It looks like Twitter Bootstrap 3 is just around the corner! I’ve been using Twitter Bootstrap 2 for an internal project and have used it for other quick prototypes as well (including the first Twitter Bootstrap). It’s an awesome framework for quickly putting a nice looking user interface together.
Version 3 promotes itself as mobile-first. Which I guess is getting more and more important these days.
At a first glimpse it looks like for Twitter Bootstrap 2 users the grid system has changed the most. The default style has changed a bit as well. No more gradients and box-shadows as well (but it seems they will come back). Though you can always add them back I liked the default style of version 2. A full list of changes can be found at Github.
A post with the best new features in Bootstrap 3.0 gives more in depth information on what changed. Good stuff!
A little while ago I claimed the domain name meldpuntdierenleed.nl (animal cruelty reporting). For months I didn’t do anything with it, mainly due to health reasons.
But, after reading the Dive Into HTML5 book, which I posted about earlier and feeling a little better I decided to get something up and running. It’s a simple HTML5 page with some CSS3 styling. I’ve only really tested it in Chromium and FireFox 3.6. It’s only a static page with some links to websites likes the WSPA where you can report animal cruelty. Along with it are some Google Ads and Analytics is measuring statistics for me.
I don’t have any other plans yet with meldpuntdierenleed.nl but figured having something on it is better than nothing.
After years of only talk about the HTML5 specification the last 2 years or so browser vendors are finally starting to implement most parts of the specification, even though the HTML5 specification isn’t completed yet. Because of this I haven’t been paying much (or any) attention to it at all so I’ve got no clue about all the new features that HTML5 brings.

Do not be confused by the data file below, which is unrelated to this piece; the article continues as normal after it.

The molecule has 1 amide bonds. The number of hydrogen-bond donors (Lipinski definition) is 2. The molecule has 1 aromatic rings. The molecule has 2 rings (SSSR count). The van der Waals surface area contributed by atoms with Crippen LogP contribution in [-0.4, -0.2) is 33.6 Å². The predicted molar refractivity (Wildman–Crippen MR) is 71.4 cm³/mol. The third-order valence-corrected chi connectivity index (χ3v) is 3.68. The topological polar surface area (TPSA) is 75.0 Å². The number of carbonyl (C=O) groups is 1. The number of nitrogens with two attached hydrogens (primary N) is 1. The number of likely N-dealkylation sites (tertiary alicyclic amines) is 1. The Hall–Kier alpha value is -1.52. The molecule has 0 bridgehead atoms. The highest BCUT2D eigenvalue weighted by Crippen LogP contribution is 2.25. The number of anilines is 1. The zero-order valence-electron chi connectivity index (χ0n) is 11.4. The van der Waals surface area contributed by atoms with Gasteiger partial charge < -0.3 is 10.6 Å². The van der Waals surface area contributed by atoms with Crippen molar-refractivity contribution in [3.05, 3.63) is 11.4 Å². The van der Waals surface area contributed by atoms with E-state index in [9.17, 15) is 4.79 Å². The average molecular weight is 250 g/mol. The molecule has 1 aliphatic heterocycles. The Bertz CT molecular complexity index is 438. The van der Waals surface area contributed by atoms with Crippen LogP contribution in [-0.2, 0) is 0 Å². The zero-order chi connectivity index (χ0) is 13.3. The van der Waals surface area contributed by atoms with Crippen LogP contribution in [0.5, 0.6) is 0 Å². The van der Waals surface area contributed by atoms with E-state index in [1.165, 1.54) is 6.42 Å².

Luckily for me the free online book Dive Into HTML5 by Mark Pilgrim gives a nice introduction to HTML5. It gives a nice explanation on how to use <article>, <header>, <footer> and <nav> but also some of the other elements as <video> and <canvas>. Geo-location, storage, offline availability, new types of form elements and microdata have chapters of their own as well. I think microdata is an interesting addition, although I’m not sure yet it would serve any other purpose than providing specific data to search engines.
Reading this book has brought me up-to-date quickly on the HTML5 topic and makes it a less scary beast for me. If you’re interested at all in web development then I suggest reading Mark Pilgrim’s excellent book.
Edit: I was told the site no longer exists, but https://digital.com/tools/html-cheatsheet/ has a nice overview as well.